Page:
According to a study from Harvard Medical School’s Department of Population Medicine led by Jason Block, MD, TOS Member and Assistant Professor, new research shows that when employers offered financial incentives, employees were 33 times more likely to participate in telephone health coaching, and did so sooner, than employees without incentives.
Telephone health coaching – one-on-one phone calls with a personal health coach – is one of myriad employee wellness programs that employers and insurers can offer today. With all that goes on in the workplace, employee wellness programs can sometimes go unnoticed; however this new research shows that adding an incentive can drastically change participation numbers, thus leading to a potential increase in overall health and a decrease in costs for health plans. The findings were presented last month at the annual meeting of the Obesity Society in Boston, Mass.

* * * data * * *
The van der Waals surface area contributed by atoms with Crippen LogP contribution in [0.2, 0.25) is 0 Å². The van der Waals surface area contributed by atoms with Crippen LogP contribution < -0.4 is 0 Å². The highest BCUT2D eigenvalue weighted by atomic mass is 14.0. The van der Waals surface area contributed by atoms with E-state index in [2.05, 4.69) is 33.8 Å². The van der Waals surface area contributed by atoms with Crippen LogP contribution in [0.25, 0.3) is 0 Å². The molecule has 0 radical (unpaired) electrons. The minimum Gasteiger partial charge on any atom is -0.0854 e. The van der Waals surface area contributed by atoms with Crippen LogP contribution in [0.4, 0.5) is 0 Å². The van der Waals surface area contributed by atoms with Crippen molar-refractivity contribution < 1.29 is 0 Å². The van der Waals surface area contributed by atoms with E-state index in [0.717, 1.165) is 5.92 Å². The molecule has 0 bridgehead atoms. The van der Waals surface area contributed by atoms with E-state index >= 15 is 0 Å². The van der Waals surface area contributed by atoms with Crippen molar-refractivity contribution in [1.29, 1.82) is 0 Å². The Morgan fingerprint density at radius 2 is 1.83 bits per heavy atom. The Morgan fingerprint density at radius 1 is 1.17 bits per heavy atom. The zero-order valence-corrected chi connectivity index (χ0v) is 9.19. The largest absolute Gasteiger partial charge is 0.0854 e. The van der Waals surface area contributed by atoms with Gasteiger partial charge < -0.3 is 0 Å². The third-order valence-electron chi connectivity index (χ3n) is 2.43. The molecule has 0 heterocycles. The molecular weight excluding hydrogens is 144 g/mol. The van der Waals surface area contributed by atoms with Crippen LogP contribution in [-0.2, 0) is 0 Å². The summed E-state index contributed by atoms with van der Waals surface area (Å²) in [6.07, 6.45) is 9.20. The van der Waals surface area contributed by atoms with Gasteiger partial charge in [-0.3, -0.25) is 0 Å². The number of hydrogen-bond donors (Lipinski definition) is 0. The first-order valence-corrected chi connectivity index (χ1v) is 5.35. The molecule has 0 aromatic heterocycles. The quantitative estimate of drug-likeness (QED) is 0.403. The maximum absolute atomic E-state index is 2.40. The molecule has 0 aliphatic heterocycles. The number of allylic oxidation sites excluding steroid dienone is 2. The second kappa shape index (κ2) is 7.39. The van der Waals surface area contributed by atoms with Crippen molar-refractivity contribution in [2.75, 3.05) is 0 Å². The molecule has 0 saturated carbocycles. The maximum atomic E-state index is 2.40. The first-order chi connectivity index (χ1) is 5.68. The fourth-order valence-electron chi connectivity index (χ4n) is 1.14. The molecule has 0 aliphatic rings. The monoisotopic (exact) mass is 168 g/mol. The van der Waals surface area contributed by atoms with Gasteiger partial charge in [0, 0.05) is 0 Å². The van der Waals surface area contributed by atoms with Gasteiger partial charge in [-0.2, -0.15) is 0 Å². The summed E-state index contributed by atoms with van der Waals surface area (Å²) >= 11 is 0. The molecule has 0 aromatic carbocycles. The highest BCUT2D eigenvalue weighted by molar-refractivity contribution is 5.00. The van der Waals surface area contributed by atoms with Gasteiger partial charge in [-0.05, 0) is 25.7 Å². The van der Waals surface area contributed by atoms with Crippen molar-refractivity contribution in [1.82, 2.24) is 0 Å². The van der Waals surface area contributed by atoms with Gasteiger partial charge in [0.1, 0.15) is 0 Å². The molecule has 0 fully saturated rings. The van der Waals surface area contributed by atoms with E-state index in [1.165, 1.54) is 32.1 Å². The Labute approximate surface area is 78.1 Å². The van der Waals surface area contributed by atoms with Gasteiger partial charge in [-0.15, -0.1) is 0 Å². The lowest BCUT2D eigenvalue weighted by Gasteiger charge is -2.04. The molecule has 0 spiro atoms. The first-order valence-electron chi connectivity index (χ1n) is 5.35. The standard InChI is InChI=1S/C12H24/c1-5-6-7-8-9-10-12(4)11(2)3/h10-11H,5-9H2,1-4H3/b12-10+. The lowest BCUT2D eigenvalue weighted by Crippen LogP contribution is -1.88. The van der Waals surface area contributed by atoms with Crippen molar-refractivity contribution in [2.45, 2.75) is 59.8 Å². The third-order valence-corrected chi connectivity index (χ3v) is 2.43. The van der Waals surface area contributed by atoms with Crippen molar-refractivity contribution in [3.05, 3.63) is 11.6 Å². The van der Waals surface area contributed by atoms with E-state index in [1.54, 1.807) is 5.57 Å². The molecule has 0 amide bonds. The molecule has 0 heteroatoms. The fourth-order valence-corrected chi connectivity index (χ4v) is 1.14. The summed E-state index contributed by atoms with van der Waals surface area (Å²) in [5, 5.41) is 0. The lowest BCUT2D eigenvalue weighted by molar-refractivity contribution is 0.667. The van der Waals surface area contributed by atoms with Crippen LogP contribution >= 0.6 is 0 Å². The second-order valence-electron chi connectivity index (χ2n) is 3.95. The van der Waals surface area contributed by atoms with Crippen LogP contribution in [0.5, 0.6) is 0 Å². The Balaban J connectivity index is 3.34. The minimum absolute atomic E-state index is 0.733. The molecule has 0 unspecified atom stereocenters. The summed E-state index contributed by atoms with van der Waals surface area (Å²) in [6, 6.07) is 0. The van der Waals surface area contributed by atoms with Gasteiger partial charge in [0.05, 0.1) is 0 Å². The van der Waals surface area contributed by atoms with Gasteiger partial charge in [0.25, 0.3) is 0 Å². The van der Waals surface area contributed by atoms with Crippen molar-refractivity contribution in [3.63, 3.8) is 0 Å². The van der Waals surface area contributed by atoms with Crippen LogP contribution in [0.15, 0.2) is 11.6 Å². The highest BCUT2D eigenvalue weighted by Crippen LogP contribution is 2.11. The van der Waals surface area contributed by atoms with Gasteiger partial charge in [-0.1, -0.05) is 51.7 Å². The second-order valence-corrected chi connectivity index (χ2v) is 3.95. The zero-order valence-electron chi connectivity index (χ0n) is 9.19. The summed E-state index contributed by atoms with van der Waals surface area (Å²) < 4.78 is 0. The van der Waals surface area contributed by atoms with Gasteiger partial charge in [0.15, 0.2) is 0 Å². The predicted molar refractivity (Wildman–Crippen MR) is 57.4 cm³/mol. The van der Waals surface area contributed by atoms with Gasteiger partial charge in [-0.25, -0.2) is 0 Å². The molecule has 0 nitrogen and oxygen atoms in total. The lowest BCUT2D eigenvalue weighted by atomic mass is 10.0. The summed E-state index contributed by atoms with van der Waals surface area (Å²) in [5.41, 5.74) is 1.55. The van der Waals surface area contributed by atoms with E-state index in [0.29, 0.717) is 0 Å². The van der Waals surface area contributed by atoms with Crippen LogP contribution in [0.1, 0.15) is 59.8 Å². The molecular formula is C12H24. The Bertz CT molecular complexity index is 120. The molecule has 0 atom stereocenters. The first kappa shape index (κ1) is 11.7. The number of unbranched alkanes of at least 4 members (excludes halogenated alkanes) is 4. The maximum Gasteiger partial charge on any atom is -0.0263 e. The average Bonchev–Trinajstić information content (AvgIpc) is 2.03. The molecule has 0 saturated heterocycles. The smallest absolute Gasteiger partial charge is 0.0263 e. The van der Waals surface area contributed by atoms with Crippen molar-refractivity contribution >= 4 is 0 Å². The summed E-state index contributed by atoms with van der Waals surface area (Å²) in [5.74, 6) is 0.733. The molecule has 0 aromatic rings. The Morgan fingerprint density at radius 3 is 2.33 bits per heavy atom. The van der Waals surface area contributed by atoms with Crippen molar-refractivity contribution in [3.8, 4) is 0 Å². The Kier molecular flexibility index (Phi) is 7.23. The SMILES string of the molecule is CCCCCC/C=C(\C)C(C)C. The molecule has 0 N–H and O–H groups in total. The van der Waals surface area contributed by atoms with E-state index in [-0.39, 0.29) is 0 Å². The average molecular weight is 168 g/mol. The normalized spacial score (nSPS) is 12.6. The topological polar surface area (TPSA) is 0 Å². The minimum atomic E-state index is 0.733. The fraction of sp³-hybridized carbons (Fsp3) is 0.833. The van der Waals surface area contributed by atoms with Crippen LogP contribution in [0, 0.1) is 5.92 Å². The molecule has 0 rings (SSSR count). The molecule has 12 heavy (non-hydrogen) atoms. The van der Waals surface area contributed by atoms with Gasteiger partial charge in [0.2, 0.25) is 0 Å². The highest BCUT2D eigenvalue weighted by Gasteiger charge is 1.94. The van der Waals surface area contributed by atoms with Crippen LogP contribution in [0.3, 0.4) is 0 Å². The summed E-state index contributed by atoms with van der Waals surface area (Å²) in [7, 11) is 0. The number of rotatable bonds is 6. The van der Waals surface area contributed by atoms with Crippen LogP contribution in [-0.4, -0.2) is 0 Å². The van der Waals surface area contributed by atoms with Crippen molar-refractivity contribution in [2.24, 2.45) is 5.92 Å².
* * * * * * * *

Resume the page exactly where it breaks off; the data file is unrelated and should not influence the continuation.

From October 2010 to July 2013, researchers led by Dr. Block gathered data on adult members of one non-profit health plan. They compared the uptake of a telephone health coaching program among the 16,961 members who received financial incentives to the 974,782 members who did not. Their research found that during the nearly 3 year follow-up period, 10% of the members with incentives began using the telephone health coaching, whereas only 0.3% of those without the incentives did so. Financial incentives were also strongly associated with how long it took members to begin using the program. Members who used the telephone health coaching typically had 6 – 7 interactions with a coach over an average duration of four months, where they discussed their lifestyle, assessed their health situation and concerns, and worked to develop specific health goals.